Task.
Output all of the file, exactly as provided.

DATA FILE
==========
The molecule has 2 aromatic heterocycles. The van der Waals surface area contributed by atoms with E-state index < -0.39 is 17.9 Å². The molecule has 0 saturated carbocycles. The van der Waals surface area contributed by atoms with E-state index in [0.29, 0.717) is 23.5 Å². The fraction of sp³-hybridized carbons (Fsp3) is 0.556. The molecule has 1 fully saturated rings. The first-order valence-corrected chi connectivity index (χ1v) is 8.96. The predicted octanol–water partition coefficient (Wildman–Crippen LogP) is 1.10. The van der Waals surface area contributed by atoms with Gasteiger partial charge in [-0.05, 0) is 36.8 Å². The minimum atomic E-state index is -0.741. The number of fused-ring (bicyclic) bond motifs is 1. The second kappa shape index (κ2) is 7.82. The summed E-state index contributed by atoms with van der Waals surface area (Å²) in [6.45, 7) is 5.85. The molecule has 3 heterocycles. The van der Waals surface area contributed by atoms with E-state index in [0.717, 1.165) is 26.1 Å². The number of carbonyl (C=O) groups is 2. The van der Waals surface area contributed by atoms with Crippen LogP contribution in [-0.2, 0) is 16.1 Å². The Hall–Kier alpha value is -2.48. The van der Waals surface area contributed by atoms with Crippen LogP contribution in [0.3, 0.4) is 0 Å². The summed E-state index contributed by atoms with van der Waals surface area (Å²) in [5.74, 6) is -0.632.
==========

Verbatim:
The molecule has 2 aromatic heterocycles. The van der Waals surface area contributed by atoms with E-state index < -0.39 is 17.9 Å². The molecule has 0 saturated carbocycles. The van der Waals surface area contributed by atoms with E-state index in [0.29, 0.717) is 23.5 Å². The fraction of sp³-hybridized carbons (Fsp3) is 0.556. The molecule has 1 fully saturated rings. The first-order valence-corrected chi connectivity index (χ1v) is 8.96. The predicted octanol–water partition coefficient (Wildman–Crippen LogP) is 1.10. The van der Waals surface area contributed by atoms with Gasteiger partial charge in [-0.05, 0) is 36.8 Å². The minimum atomic E-state index is -0.741. The number of fused-ring (bicyclic) bond motifs is 1. The second kappa shape index (κ2) is 7.82. The summed E-state index contributed by atoms with van der Waals surface area (Å²) in [6.45, 7) is 5.85. The molecule has 3 heterocycles. The van der Waals surface area contributed by atoms with E-state index in [0.717, 1.165) is 26.1 Å². The number of carbonyl (C=O) groups is 2. The van der Waals surface area contributed by atoms with Crippen LogP contribution in [-0.2, 0) is 16.1 Å². The Hall–Kier alpha value is -2.48. The van der Waals surface area contributed by atoms with Crippen LogP contribution in [0.3, 0.4) is 0 Å². The summed E-state index contributed by atoms with van der Waals surface area (Å²) in [5.74, 6) is -0.632.